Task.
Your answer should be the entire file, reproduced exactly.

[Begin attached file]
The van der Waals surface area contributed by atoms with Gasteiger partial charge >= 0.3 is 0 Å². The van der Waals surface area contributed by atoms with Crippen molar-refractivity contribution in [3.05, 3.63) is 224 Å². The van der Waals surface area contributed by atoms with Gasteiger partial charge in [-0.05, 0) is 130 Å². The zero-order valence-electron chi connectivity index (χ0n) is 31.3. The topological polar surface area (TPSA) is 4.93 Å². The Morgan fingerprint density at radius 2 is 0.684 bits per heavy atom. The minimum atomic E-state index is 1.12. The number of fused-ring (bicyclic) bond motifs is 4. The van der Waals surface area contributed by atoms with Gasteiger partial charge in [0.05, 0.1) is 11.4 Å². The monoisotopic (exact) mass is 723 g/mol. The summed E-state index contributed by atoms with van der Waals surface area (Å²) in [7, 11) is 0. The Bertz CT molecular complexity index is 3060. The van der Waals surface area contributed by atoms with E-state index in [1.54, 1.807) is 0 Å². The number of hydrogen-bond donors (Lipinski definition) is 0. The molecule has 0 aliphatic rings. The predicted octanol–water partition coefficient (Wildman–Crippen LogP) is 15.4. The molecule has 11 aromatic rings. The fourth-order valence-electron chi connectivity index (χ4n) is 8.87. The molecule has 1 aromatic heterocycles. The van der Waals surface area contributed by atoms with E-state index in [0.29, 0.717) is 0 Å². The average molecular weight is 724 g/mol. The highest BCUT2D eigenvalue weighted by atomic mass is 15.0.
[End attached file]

The van der Waals surface area contributed by atoms with Gasteiger partial charge >= 0.3 is 0 Å². The van der Waals surface area contributed by atoms with Crippen molar-refractivity contribution in [3.05, 3.63) is 224 Å². The van der Waals surface area contributed by atoms with Gasteiger partial charge in [-0.05, 0) is 130 Å². The zero-order valence-electron chi connectivity index (χ0n) is 31.3. The topological polar surface area (TPSA) is 4.93 Å². The Morgan fingerprint density at radius 2 is 0.684 bits per heavy atom. The minimum atomic E-state index is 1.12. The number of fused-ring (bicyclic) bond motifs is 4. The van der Waals surface area contributed by atoms with Gasteiger partial charge in [0.05, 0.1) is 11.4 Å². The monoisotopic (exact) mass is 723 g/mol. The summed E-state index contributed by atoms with van der Waals surface area (Å²) in [7, 11) is 0. The Bertz CT molecular complexity index is 3060. The van der Waals surface area contributed by atoms with E-state index in [1.54, 1.807) is 0 Å². The number of hydrogen-bond donors (Lipinski definition) is 0. The molecule has 0 aliphatic rings. The predicted octanol–water partition coefficient (Wildman–Crippen LogP) is 15.4. The molecule has 11 aromatic rings. The fourth-order valence-electron chi connectivity index (χ4n) is 8.87. The molecule has 1 aromatic heterocycles. The van der Waals surface area contributed by atoms with E-state index in [0.29, 0.717) is 0 Å². The average molecular weight is 724 g/mol. The highest BCUT2D eigenvalue weighted by atomic mass is 15.0.